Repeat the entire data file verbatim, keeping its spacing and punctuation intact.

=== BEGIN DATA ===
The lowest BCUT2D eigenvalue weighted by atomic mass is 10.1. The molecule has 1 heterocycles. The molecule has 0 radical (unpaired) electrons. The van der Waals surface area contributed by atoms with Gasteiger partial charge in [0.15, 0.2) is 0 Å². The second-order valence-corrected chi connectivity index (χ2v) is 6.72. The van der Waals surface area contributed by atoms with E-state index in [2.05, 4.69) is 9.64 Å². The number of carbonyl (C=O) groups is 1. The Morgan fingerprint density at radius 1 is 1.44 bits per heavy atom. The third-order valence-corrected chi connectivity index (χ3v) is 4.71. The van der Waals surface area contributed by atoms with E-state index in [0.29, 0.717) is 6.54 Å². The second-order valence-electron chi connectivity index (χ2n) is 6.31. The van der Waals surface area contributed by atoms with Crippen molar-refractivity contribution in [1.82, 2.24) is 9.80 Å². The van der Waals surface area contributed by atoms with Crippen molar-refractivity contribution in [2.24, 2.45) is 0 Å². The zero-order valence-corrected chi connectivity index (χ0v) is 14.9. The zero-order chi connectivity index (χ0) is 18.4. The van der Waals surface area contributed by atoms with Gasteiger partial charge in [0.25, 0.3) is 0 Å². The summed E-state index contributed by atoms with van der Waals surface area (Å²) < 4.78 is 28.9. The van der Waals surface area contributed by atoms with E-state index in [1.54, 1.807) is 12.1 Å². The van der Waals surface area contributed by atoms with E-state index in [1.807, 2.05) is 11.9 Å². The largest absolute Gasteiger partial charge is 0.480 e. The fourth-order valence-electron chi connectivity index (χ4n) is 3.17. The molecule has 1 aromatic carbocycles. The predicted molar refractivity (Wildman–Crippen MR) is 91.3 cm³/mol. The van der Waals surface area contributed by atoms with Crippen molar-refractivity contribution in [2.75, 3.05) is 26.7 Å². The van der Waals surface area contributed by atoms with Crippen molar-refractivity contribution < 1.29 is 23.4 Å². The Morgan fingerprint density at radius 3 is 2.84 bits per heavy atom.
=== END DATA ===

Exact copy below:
The lowest BCUT2D eigenvalue weighted by atomic mass is 10.1. The molecule has 1 heterocycles. The molecule has 0 radical (unpaired) electrons. The van der Waals surface area contributed by atoms with Gasteiger partial charge in [0.15, 0.2) is 0 Å². The second-order valence-corrected chi connectivity index (χ2v) is 6.72. The van der Waals surface area contributed by atoms with E-state index in [2.05, 4.69) is 9.64 Å². The number of carbonyl (C=O) groups is 1. The Morgan fingerprint density at radius 1 is 1.44 bits per heavy atom. The third-order valence-corrected chi connectivity index (χ3v) is 4.71. The van der Waals surface area contributed by atoms with E-state index in [0.29, 0.717) is 6.54 Å². The second-order valence-electron chi connectivity index (χ2n) is 6.31. The van der Waals surface area contributed by atoms with Crippen molar-refractivity contribution in [1.82, 2.24) is 9.80 Å². The van der Waals surface area contributed by atoms with Crippen molar-refractivity contribution in [2.24, 2.45) is 0 Å². The zero-order valence-corrected chi connectivity index (χ0v) is 14.9. The zero-order chi connectivity index (χ0) is 18.4. The van der Waals surface area contributed by atoms with Gasteiger partial charge in [0.25, 0.3) is 0 Å². The summed E-state index contributed by atoms with van der Waals surface area (Å²) < 4.78 is 28.9. The van der Waals surface area contributed by atoms with E-state index in [1.54, 1.807) is 12.1 Å². The van der Waals surface area contributed by atoms with E-state index in [1.807, 2.05) is 11.9 Å². The largest absolute Gasteiger partial charge is 0.480 e. The fourth-order valence-electron chi connectivity index (χ4n) is 3.17. The molecule has 1 aromatic carbocycles. The predicted molar refractivity (Wildman–Crippen MR) is 91.3 cm³/mol. The van der Waals surface area contributed by atoms with Crippen molar-refractivity contribution in [2.75, 3.05) is 26.7 Å². The van der Waals surface area contributed by atoms with Crippen molar-refractivity contribution < 1.29 is 23.4 Å². The Morgan fingerprint density at radius 3 is 2.84 bits per heavy atom.